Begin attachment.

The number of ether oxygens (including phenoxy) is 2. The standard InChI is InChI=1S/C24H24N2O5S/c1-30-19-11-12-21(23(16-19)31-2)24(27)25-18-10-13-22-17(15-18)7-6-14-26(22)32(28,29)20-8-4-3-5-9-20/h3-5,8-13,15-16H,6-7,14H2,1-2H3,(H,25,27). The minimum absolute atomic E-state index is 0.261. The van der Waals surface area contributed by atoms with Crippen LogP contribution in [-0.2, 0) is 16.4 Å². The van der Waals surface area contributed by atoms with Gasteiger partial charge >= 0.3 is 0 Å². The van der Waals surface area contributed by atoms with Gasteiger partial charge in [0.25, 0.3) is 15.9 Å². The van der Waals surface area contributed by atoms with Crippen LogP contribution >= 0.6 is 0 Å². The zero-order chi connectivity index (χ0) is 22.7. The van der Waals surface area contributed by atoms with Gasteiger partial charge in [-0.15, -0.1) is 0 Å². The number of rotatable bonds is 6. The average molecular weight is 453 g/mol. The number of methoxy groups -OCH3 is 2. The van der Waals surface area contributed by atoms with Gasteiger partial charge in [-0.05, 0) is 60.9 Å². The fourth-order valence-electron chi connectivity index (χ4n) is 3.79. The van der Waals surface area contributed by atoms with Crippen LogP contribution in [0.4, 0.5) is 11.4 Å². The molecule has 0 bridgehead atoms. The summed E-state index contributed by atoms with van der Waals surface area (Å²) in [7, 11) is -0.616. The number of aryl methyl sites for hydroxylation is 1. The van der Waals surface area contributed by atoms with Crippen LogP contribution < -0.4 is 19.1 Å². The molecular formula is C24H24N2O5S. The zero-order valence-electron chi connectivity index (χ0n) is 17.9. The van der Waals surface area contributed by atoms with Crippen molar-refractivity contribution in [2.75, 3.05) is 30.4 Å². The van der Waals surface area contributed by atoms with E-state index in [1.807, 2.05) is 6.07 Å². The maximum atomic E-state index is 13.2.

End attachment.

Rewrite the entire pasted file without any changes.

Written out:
The number of ether oxygens (including phenoxy) is 2. The standard InChI is InChI=1S/C24H24N2O5S/c1-30-19-11-12-21(23(16-19)31-2)24(27)25-18-10-13-22-17(15-18)7-6-14-26(22)32(28,29)20-8-4-3-5-9-20/h3-5,8-13,15-16H,6-7,14H2,1-2H3,(H,25,27). The minimum absolute atomic E-state index is 0.261. The van der Waals surface area contributed by atoms with Crippen LogP contribution in [-0.2, 0) is 16.4 Å². The van der Waals surface area contributed by atoms with Gasteiger partial charge >= 0.3 is 0 Å². The van der Waals surface area contributed by atoms with Gasteiger partial charge in [0.25, 0.3) is 15.9 Å². The van der Waals surface area contributed by atoms with Crippen LogP contribution >= 0.6 is 0 Å². The zero-order chi connectivity index (χ0) is 22.7. The van der Waals surface area contributed by atoms with Gasteiger partial charge in [-0.15, -0.1) is 0 Å². The number of rotatable bonds is 6. The average molecular weight is 453 g/mol. The number of methoxy groups -OCH3 is 2. The van der Waals surface area contributed by atoms with Gasteiger partial charge in [-0.05, 0) is 60.9 Å². The fourth-order valence-electron chi connectivity index (χ4n) is 3.79. The van der Waals surface area contributed by atoms with Crippen LogP contribution in [0.4, 0.5) is 11.4 Å². The molecule has 0 bridgehead atoms. The summed E-state index contributed by atoms with van der Waals surface area (Å²) in [7, 11) is -0.616. The number of aryl methyl sites for hydroxylation is 1. The van der Waals surface area contributed by atoms with Crippen LogP contribution < -0.4 is 19.1 Å². The molecular formula is C24H24N2O5S. The zero-order valence-electron chi connectivity index (χ0n) is 17.9. The van der Waals surface area contributed by atoms with Crippen molar-refractivity contribution in [2.75, 3.05) is 30.4 Å². The van der Waals surface area contributed by atoms with E-state index in [1.807, 2.05) is 6.07 Å². The maximum atomic E-state index is 13.2.